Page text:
[ Home | Windows Installer | Creating an ICE ]

Creating an ICE Unit Test

To create your initial ICE:

  1. Identify the database error you wish to identify with your test.
  2. Use WiRunSql.vbs to debug the query that will identify the issue in your database
  3. Take an existing ICE script and save it as a new file
  4. Adjust the banner information to reflect the specifics of your ICE
  5. Add a new row to the Binary table in the CUB to hold your script
  6. Add a new row to the CustomAction table in the CUB to define your ICE
  7. Add a new row to the _ICESequence table to sequence your ICE

To test your ICE:

  1. Use msival2 to test your new ICE.
  2. Correct any errors in your ICE as a result of testing
  3. Use WiStream to update the ICE in the Binary table
  4. Repeat the test

Building your own library of ICEs:

You can start with the shipping CUB files from the MSI SDK to build up your own library of ICEs. However, the CUB files are binary files and don't integrate nicely into a source code control system. However, you can use WiExport.vbs from the MSI SDK to export the entire contents of the CUB file into a set of IDT files that contain the contents of the CUB tables. Then you can use a source code control system to track changes you make to the tables in the CUB by tracking the IDT files.

When you export all the tables, each binary blob of data in the CUB will be exported as files within a folder named after the table. For instance, the ICE described in this example will be stored in <folder>\Binary\rtICE01.vbs.ibd. "ibd" stands for "installer binary data" since MSI doesn't know that your script file is a text file; it only knows it to be a blob of binary stuff. You can incorporate this into a nightly build scenario by keeping the VBS files in source code control and copying them to the .ibd filename where the import process will expect to see the file. To "build" the cub, use WiImport.vbs to recreate the cub fresh from all the IDT files and the associated "binary" data. This lets you preserve the source file in your source code control system as a .vbs file that is copied to the .ibd file for "building" the CUB file.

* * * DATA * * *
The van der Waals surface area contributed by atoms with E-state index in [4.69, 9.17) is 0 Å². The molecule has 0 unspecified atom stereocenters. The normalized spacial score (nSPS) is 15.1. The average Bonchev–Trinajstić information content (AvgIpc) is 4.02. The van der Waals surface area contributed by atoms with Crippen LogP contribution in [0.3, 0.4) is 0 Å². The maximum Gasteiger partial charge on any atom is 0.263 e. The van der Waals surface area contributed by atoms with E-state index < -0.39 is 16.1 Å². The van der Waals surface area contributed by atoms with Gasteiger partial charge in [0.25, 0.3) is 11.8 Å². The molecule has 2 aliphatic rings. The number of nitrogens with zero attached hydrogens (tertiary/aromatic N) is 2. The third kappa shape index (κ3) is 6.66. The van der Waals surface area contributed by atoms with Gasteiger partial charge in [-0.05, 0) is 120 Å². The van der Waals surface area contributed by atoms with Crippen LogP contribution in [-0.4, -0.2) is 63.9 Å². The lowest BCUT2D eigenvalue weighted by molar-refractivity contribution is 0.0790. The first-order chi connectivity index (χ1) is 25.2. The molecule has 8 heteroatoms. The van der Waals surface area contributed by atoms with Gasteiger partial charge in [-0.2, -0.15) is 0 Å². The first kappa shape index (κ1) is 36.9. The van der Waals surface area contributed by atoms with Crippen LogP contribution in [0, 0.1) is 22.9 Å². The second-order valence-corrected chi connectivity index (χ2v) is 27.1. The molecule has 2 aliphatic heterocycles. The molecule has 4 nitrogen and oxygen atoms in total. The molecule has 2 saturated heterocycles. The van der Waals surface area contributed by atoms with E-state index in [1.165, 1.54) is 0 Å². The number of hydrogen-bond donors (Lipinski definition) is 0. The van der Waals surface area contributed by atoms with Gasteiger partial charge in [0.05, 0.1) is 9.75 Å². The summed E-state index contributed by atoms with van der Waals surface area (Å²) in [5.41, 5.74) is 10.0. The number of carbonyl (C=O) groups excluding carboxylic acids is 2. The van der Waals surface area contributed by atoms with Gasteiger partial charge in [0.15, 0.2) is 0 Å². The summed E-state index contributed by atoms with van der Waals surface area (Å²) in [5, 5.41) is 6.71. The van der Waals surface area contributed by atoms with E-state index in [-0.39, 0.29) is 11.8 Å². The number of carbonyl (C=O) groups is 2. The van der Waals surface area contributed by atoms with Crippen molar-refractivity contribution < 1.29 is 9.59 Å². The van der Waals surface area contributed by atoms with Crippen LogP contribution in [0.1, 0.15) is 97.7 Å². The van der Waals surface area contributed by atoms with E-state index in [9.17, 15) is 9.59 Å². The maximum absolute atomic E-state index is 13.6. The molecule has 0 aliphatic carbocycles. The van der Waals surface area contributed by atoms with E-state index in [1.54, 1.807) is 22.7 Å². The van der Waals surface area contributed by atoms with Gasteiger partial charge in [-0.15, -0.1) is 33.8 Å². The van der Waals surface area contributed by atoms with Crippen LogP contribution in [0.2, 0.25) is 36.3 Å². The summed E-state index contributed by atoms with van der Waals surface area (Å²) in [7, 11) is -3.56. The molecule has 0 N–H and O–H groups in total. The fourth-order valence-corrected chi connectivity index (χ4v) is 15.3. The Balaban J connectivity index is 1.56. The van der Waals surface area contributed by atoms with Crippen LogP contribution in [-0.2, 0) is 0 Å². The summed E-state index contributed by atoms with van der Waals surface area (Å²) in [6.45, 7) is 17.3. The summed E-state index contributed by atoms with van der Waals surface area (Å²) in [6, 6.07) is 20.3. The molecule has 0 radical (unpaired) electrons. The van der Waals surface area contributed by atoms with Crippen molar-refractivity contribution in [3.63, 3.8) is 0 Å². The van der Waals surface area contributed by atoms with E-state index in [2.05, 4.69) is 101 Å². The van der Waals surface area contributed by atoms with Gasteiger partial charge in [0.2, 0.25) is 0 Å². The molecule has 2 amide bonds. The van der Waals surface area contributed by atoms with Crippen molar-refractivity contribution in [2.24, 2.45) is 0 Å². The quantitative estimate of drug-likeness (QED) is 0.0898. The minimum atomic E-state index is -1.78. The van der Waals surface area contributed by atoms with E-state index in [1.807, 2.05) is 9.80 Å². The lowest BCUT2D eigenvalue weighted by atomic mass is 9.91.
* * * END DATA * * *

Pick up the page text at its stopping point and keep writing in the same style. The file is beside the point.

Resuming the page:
Similarly, if you have ICEs written in C++, you can have a custom build step for the C++ DLL containing your ICE copy the file to .dll.ibd to prepare it for the import step.

This will allow you to track your library of ICEs in a source code control system as well as incorporate the ICEs shipped from Microsoft. When a new version of the CUB is made available from Microsoft, you can export the tables again and update the IDT files and binary content from MS in your source code control system to incorporate the new changes.

Example ICE:

rtICE01 is an ICE that validates the Key column of the UIText table. There is no ICE in the SDK that validates this table.

The UIText table is used to hold miscellaneous user interface strings that may need to be localized for an installation. The strings are used by the built-in user interface controls provided by Windows Installer.

This test will validate that you have used the proper names for the strings in the Key column. The list of allowed values in the Key column were determined by searching the MSI SDK documentation for any mention of the UIText table as well as consulting the values in the UIText table in the Orca.msi file that comes with the SDK.

This turned up several values mentioned in UIText table of Orca.msi for advertisement of a feature that were not mentioned in the SDK documentation. Bugs have been filed and this documentation error should be corrected in the online docs relatively quickly and in the downloadable SDK docs on the next release of the SDK.

Because the Windows Installer UI is declarative in nature, it is often possible to write ICEs that detect classes of errors as well as specific errors that you might repeatedly make. Use the declarative nature of Windows Installer to your advantage by writing new ICEs that flush out whole classes of errors!

rtICE01.zip sample code